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Two Host Clades, Two Bacterial Arsenals: Evolution through Gene Losses in Facultative Endosymbionts
- Rollat-Farnier, Pierre-Antoine, Santos-Garcia, Diego, Rao, Qiong, Sagot, Marie-France, Silva, Francisco J., Henri, Hélène, Zchori-Fein, Einat, Latorre, Amparo, Moya, Andrés, Barbe, Valérie, Liu, Shu-Sheng, Wang, Xiao-Wei, Vavre, Fabrice, Mouton, Laurence
- Genome Biology and Evolution 2015 v.7 no.3 pp. 839-855
- Acyrthosiphon pisum, Bemisia tabaci, bacteria, endosymbionts, evolution, genes, hosts, insects, nutrients, parasitoids, phenotype, prokaryotic cells, symbiosis, virulence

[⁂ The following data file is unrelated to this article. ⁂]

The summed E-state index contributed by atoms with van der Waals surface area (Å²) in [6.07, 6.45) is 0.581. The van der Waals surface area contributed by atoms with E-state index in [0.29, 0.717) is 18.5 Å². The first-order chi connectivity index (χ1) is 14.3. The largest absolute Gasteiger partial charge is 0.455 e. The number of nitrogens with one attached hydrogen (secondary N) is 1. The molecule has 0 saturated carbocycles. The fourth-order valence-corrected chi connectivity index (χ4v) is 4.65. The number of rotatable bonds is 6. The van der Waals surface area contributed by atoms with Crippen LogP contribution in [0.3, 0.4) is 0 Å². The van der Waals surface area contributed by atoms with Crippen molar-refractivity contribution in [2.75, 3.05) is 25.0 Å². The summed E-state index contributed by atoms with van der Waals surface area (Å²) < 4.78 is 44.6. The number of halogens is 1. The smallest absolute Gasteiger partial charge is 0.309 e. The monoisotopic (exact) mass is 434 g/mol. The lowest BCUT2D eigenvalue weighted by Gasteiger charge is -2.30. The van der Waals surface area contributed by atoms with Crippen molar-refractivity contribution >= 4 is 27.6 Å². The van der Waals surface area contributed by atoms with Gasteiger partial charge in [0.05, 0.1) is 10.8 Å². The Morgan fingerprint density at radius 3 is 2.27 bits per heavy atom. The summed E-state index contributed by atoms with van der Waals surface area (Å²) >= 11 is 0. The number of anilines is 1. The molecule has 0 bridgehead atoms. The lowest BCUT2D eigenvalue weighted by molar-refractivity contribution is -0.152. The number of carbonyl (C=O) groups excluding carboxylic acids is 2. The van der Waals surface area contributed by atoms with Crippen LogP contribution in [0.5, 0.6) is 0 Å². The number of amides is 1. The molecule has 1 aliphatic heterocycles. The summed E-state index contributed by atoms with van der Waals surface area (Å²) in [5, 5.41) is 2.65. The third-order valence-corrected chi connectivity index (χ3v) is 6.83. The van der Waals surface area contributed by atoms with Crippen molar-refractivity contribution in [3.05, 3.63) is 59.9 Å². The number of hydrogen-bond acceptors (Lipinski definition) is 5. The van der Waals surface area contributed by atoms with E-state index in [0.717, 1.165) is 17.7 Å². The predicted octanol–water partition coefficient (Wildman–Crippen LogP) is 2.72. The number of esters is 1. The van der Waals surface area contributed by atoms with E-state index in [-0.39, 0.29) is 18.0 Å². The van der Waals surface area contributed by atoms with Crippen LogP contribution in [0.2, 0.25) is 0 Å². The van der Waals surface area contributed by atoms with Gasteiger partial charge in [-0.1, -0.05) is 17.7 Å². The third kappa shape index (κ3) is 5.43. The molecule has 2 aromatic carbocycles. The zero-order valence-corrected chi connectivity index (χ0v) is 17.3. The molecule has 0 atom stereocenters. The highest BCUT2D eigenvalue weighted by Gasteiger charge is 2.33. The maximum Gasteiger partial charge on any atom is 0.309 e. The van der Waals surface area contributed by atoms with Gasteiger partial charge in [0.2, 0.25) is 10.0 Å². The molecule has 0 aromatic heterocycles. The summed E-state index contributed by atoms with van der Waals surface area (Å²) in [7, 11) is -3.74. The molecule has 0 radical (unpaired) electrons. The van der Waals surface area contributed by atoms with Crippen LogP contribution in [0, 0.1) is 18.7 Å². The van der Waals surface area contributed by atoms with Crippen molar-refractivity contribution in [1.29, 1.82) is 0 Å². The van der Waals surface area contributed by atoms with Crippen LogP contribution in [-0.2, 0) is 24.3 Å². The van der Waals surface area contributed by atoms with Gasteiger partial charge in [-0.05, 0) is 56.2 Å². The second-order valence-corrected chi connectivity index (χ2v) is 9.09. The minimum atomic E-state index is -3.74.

- Bacterial endosymbiosis is an important evolutionary process in insects, which can harbor both obligate and facultative symbionts. The evolution of these symbionts is driven by evolutionary convergence, and they exhibit among the tiniest genomes in prokaryotes. The large host spectrum of facultative symbionts and the high diversity of strategies they use to infect new hosts probably impact the evolution of their genome and explain why they undergo less severe genomic erosion than obligate symbionts. Candidatus Hamiltonella defensa is suitable for the investigation of the genomic evolution of facultative symbionts because the bacteria are engaged in specific relationships in two clades of insects. In aphids, H. defensa is found in several species with an intermediate prevalence and confers protection against parasitoids. In whiteflies, H. defensa is almost fixed in some species of Bemisia tabaci , which suggests an important role of and a transition toward obligate symbiosis. In this study, comparisons of the genome of H. defensa present in two B. tabaci species (Middle East Asia Minor 1 and Mediterranean) and in the aphid Acyrthosiphon pisum revealed that they belong to two distinct clades and underwent specific gene losses. In aphids, it contains highly virulent factors that could allow protection and horizontal transfers. In whiteflies, the genome lost these factors and seems to have a limited ability to acquire genes. However it contains genes that could be involved in the production of essential nutrients, which is consistent with a primordial role for this symbiont. In conclusion, although both lineages of H. defensa have mutualistic interactions with their hosts, their genomes follow distinct evolutionary trajectories that reflect their phenotype and could have important consequences on their evolvability.